The world has learned a lot from Fyre Festival — namely, how to prevent such an event from happening again and how to spot the warning signs when it seems like an event might be going down that same path. Now that information is coming out about Woodstock 50 during the course of a 2-day hearing in state Supreme Court in Manhattan, concluded today, W50 could have very easily gone that route.
Billboard breaks the discovery down into eight crazy, bite size pieces, but the bulk of the discussion centers around whether investor Dentsu Aegis Network had the authority to unilaterally “cancel” the event by pulling out support.
Woodstock co-founder Michael Lang filed a lawsuit against Denstu, claiming the investor illegally absconded with $17.89 million from a joint account, making it impossible to properly finance the festival. “[…] stop interfering with our efforts to put on this wonderful event, and return the $17 million you improperly took,” Lang wrote in a letter to Dentsu.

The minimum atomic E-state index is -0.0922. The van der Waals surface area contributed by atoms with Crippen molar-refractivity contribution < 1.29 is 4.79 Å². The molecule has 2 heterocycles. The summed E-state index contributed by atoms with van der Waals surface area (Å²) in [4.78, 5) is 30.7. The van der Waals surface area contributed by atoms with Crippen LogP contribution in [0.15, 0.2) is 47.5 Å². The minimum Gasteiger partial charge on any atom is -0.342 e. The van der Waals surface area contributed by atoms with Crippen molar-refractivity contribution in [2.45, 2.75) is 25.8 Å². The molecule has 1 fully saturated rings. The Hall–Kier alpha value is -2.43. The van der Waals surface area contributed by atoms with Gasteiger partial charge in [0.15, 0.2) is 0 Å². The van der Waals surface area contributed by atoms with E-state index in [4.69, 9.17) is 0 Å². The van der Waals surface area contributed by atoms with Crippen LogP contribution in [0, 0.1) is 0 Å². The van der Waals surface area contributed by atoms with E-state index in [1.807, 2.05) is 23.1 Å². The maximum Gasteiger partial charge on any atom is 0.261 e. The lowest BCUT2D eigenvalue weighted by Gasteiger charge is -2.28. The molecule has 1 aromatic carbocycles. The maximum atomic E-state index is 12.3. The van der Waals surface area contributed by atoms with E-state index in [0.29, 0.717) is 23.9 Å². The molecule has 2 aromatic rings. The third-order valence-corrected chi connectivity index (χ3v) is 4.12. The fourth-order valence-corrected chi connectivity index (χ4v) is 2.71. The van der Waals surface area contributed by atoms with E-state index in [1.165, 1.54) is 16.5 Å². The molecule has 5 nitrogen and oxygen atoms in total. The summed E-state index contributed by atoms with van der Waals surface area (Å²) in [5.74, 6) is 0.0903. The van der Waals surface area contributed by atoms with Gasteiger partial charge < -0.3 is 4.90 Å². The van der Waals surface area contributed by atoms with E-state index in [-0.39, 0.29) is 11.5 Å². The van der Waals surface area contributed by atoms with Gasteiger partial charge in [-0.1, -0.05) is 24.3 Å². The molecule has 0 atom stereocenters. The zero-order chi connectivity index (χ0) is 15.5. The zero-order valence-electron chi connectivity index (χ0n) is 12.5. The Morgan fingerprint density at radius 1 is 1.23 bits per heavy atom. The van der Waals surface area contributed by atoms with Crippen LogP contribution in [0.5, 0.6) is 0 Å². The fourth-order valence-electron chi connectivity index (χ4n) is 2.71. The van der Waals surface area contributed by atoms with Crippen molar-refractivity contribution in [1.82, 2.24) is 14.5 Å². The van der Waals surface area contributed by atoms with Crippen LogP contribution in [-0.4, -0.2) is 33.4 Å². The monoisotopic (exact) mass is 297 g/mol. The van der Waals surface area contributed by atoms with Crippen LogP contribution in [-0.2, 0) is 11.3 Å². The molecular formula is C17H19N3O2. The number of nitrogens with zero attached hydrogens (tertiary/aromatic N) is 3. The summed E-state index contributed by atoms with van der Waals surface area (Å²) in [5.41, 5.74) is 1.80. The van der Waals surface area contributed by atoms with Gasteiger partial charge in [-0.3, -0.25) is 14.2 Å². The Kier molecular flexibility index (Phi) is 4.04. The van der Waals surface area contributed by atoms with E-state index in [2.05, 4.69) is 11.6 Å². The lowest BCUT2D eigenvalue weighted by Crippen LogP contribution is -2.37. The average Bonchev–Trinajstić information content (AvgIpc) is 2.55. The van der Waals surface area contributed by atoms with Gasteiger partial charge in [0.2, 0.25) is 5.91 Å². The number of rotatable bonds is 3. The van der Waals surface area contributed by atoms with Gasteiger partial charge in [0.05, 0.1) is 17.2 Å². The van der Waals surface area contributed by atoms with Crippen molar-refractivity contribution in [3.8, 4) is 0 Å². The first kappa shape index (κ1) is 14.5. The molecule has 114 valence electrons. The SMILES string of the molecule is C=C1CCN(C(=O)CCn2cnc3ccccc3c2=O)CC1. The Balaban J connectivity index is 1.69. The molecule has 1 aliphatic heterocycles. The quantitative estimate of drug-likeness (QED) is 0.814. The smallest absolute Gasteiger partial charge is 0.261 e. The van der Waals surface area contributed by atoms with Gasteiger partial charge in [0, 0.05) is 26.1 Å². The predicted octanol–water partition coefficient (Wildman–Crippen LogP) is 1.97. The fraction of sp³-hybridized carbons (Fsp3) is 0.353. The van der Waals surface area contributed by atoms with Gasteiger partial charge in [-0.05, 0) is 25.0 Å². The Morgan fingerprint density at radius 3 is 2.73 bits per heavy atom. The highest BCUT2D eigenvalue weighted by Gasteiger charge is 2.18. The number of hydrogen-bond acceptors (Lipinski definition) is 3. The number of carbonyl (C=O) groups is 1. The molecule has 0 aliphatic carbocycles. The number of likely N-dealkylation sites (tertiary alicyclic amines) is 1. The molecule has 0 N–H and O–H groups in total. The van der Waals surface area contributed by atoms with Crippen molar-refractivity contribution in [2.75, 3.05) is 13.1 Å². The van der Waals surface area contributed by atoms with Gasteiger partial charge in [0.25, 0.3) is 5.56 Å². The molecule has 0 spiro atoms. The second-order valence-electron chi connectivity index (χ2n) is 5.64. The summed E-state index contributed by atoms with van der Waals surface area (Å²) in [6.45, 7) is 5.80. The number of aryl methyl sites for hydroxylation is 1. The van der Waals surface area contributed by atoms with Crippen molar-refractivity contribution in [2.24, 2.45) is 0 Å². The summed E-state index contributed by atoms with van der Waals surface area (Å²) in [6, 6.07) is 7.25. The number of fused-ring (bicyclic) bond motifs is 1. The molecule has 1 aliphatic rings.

But the massive investment arm doesn’t believe Lang has a leg to stand on.
“Woodstock 50 LLC’s and Michael Lang’s misrepresentations, incompetence, and contractual breaches have made it impossible to produce a high-quality event that is safe and secure for concertgoers, artists, and staff,” Dentsu’s attorney Marc L. Greenwald wrote in a memorandum filed on Monday. “The production company has quit, no permits have been issued [hyperlink our own], necessary roadwork has not begun, and there is no prospect for sufficient financing… As much as the parties might wish it otherwise, the festival contemplated by their agreement cannot happen and allowing it to go forward would only put the public at risk.”
As of now, Woodstock 50 is still scheduled for August 16–18 2019 at Watkins Glen, New York, but that could change as soon as within the next day, week, or month. A ruling on the hearing is expected within 24-48 hours.
See a full timeline of the craziness that is Woodstock 50 here.